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  • To Help the World
  • Thibault Saillant (bio)
Iron Curtain Journals: January–May 1965
Allen Ginsberg
Michael Schumacher, ed.
University of Minnesota Press
392 pages; Cloth, $29.95.

Iron Curtain Journals is the first in a series of three of Allen Ginsberg's unpublished travel journals, covering his peculiar journey in Cuba, the Eastern Bloc, and England in 1965. Edited by Ginsberg's biographer and author of Dharma Lion (2016) Michael Schumacher, this publication offers for the first time in Ginsberg's own words a depiction of his most talked-about experience in socialist countries. A natural-born storyteller, Ginsberg offers a day-to-day account of his travels in a vivid and sometimes provocative manner. The journals span a variety of subjects: Ginsberg's troubles with the authorities and the journalists; his encounters with poets, scholars, and artists; the parties and orgies with Cuban and Czech youths; his visit to his maternal family in Russia; his dreams and his sexual fantasies; his abrupt expulsions from Cuba and Czechoslovakia; his notorious coronation as the King of May in Prague—all the way to his concluding sojourn at the heart of Swinging London.

In his instructive introduction, Michael Schumacher first examines the history of Ginsberg's travel books publication, presenting at the same time the evolution of the poet's position on the release of his most intimate texts. Schumacher also emphasizes that the Iron Curtain Journals document an important moment in Ginsberg's life during which the American poet gradually transformed into an international voice with a political appeal for protesting youths. A new dimension that proved difficult to handle in socialist countries, where Ginsberg's liberal ideas on sexual freedom and drugs will be met with strong disbelief, if not repressive actions against him and his contacts.

Over a third of the book is devoted to the transcript of the five notebooks written while in Cuba, covering his month on the island. Allen Ginsberg fled there in January 1965, responding to an invitation by the Cuban Ministry of Culture to attend a writers' conference in Havana.

Shortly before his departure, Ginsberg had testified in Boston against an obscenity ban on Naked Lunch. This testimony concluded a year marked by the poet's strong involvement in public fights against censorship and for drug legalization. An obstinate mind, Ginsberg brought these political issues with him, which strongly influenced his analysis of the Cuban and Eastern countries societies.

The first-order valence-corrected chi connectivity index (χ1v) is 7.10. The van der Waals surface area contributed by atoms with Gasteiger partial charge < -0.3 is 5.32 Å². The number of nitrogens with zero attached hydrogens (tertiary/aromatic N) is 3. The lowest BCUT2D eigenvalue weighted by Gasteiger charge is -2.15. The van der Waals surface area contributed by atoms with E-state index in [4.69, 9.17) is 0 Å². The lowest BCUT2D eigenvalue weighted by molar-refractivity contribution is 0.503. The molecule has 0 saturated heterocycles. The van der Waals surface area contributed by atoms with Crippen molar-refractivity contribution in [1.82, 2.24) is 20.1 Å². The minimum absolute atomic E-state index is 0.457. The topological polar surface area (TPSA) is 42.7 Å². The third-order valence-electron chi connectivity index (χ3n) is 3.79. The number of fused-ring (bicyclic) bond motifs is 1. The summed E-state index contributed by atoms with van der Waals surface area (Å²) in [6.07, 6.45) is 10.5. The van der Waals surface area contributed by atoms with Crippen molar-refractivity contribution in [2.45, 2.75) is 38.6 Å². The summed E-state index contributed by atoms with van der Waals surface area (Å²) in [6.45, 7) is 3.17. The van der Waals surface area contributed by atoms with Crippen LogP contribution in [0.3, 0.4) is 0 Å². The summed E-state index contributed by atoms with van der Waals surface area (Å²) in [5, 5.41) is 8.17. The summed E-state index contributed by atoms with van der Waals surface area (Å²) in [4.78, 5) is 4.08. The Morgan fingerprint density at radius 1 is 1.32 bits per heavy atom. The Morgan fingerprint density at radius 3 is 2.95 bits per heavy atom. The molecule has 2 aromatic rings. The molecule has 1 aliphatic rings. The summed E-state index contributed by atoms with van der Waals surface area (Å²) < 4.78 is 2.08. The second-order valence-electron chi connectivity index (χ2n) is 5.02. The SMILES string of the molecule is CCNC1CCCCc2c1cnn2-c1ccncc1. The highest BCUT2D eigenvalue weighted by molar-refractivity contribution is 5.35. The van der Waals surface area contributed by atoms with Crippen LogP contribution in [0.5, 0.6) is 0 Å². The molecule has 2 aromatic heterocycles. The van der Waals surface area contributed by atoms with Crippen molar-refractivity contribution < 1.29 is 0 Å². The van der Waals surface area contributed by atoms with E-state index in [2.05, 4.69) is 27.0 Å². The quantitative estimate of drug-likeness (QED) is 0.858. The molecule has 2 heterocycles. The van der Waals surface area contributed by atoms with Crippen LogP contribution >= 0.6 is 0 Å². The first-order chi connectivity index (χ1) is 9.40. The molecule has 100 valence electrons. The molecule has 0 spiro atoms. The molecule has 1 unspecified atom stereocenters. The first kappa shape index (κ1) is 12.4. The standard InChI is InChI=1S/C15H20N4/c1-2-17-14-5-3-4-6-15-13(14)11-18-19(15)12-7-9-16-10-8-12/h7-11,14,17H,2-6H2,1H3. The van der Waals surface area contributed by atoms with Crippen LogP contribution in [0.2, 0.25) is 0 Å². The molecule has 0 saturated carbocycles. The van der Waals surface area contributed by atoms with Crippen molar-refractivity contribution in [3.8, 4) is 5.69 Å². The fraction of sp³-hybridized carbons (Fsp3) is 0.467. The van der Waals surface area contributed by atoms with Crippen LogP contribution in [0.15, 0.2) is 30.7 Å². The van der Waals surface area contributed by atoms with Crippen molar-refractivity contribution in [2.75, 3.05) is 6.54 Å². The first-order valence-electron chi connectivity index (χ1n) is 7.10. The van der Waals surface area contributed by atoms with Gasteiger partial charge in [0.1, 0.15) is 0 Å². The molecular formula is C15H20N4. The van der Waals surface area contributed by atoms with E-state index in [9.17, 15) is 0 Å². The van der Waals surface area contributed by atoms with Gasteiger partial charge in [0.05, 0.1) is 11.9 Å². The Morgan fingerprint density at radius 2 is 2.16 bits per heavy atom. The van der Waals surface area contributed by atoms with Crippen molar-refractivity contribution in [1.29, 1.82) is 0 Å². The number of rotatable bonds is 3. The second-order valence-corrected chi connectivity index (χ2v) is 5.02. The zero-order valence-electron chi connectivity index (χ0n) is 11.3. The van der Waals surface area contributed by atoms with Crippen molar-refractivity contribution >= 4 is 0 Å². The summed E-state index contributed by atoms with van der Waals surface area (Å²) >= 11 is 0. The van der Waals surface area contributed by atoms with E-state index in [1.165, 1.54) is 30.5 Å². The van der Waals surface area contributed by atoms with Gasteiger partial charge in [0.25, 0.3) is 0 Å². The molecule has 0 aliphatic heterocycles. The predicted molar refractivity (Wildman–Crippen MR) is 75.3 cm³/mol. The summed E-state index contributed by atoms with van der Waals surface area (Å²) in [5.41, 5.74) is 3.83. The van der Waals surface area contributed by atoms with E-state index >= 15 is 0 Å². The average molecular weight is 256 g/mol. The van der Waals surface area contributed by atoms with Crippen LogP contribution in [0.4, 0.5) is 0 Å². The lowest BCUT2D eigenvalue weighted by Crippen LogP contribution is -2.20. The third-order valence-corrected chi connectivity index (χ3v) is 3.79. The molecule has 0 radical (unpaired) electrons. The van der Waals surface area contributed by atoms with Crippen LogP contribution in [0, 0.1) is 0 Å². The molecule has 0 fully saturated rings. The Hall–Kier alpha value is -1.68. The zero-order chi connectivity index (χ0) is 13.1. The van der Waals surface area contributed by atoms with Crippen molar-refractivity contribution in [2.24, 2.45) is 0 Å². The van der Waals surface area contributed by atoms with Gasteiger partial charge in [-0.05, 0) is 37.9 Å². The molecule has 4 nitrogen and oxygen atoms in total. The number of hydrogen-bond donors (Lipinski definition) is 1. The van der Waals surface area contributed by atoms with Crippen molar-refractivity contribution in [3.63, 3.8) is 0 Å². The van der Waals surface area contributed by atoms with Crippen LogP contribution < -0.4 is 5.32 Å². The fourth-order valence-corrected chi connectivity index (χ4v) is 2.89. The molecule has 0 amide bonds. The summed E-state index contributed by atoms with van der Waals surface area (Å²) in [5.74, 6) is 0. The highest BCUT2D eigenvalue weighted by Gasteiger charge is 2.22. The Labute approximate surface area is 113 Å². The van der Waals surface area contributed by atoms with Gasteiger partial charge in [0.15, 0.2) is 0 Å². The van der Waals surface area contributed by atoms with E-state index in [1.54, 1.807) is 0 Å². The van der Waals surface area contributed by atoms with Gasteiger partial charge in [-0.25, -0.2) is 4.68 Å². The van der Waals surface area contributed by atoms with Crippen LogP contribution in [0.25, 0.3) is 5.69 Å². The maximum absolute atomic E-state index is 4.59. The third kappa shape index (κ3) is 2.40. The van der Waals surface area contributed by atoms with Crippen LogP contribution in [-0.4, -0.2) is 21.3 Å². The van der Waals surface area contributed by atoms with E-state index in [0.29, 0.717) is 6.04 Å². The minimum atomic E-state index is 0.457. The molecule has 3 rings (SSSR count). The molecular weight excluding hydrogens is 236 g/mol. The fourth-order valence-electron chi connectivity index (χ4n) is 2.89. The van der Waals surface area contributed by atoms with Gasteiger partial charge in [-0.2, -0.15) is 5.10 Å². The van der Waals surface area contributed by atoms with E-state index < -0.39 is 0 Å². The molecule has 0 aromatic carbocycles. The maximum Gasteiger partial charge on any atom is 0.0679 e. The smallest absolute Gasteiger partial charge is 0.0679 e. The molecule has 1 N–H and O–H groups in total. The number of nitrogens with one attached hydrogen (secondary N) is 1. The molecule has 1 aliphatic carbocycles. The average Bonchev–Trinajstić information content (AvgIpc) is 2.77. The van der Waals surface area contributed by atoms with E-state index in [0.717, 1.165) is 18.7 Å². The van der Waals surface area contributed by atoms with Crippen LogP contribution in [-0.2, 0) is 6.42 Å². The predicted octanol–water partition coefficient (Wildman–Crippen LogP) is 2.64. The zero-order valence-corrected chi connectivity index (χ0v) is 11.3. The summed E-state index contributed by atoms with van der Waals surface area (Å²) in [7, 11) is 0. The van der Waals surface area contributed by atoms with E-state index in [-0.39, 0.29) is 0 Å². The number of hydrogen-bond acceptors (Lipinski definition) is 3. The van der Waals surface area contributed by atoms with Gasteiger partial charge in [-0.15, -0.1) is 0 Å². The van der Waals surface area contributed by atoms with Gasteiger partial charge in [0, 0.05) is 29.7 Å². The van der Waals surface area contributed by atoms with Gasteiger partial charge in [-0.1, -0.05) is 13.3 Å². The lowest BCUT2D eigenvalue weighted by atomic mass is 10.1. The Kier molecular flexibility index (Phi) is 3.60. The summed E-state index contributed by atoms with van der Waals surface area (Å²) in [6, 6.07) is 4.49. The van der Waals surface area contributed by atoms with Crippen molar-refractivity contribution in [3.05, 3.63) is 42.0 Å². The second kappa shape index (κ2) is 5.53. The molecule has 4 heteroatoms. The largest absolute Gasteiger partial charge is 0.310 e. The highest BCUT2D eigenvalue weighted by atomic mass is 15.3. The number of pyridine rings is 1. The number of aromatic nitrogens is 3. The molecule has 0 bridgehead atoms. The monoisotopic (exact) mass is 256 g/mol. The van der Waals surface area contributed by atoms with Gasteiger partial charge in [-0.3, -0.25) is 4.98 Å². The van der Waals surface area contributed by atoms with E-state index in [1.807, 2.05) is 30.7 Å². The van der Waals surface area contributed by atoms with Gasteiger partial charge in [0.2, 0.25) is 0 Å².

While in Havana, Ginsberg grudgingly participates in the cultural propaganda activities organized for the authors' delegation. As he states: "being treated as guest is subtle form of brainwash." With little appreciation for this "superficial Summer Camp bourgeois distraction," Ginsberg prefers to wander in the streets, and quickly meets a group of young poets who tell him all about the repression instigated by Cuba's Vice squad: "3 boys. . .stopped me asked was I Ginsberg and told me they were trying to reach me all day . . . they complained about crackdowns on homosexuals, crackdowns on 'los Infermos' arrests in the street of sick or Beat types."

He decides to tackle these issues head on, and publicly advocate for marginalized young people and sexual freedom, opposing the government policies of the Castro regime in front of journalists and officials. As a response, some of Ginsberg's young Cuban friends are arrested by the police. From then on, he gradually delves into paranoia and loneliness. He starts using initials of his contacts in his journals, in fear the police will confiscate them: "I have to shut up & stop blabbing. Close down. Afraid to write in the book. That's why style so short."

On the morning of February 18, immigration authorities finally expel him. He leaves for Czechoslovakia and the Soviet Union (the itinerary followed by Allen Ginsberg was dictated by a series of restrictions due to the diplomatic tensions in the Cold War).

While in the East, Ginsberg tries to stay discreet to avoid troubles. He, however, investigates the situation of Russian poets and Soviet dissidents [End Page 12] Joseph Brodsky and Alexander Sergeyevich Esenin-Volpin, and will eventually meet Esenin-Volpin in a spy-like encounter.

Only fragments...


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